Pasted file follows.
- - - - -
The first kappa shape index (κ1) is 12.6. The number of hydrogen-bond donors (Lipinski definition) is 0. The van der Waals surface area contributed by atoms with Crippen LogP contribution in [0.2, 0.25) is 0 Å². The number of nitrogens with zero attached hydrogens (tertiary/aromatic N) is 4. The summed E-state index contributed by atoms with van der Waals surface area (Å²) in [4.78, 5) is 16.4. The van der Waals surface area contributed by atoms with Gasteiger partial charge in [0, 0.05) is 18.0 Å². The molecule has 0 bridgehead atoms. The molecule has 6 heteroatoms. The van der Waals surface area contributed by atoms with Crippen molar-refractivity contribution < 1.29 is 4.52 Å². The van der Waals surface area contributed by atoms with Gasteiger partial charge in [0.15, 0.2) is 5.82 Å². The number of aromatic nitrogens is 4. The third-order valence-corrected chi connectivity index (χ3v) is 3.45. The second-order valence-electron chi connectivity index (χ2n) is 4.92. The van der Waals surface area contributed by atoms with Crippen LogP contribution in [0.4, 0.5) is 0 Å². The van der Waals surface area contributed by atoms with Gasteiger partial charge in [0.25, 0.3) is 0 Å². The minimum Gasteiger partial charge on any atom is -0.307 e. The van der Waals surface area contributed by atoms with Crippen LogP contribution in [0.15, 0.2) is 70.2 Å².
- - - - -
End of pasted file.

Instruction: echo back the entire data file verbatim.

The first kappa shape index (κ1) is 12.6. The number of hydrogen-bond donors (Lipinski definition) is 0. The van der Waals surface area contributed by atoms with Crippen LogP contribution in [0.2, 0.25) is 0 Å². The number of nitrogens with zero attached hydrogens (tertiary/aromatic N) is 4. The summed E-state index contributed by atoms with van der Waals surface area (Å²) in [4.78, 5) is 16.4. The van der Waals surface area contributed by atoms with Gasteiger partial charge in [0, 0.05) is 18.0 Å². The molecule has 0 bridgehead atoms. The molecule has 6 heteroatoms. The van der Waals surface area contributed by atoms with Crippen molar-refractivity contribution < 1.29 is 4.52 Å². The van der Waals surface area contributed by atoms with Gasteiger partial charge in [0.15, 0.2) is 5.82 Å². The number of aromatic nitrogens is 4. The third-order valence-corrected chi connectivity index (χ3v) is 3.45. The second-order valence-electron chi connectivity index (χ2n) is 4.92. The van der Waals surface area contributed by atoms with Crippen LogP contribution in [0.4, 0.5) is 0 Å². The van der Waals surface area contributed by atoms with Gasteiger partial charge in [0.25, 0.3) is 0 Å². The minimum Gasteiger partial charge on any atom is -0.307 e. The van der Waals surface area contributed by atoms with Crippen LogP contribution in [0.15, 0.2) is 70.2 Å².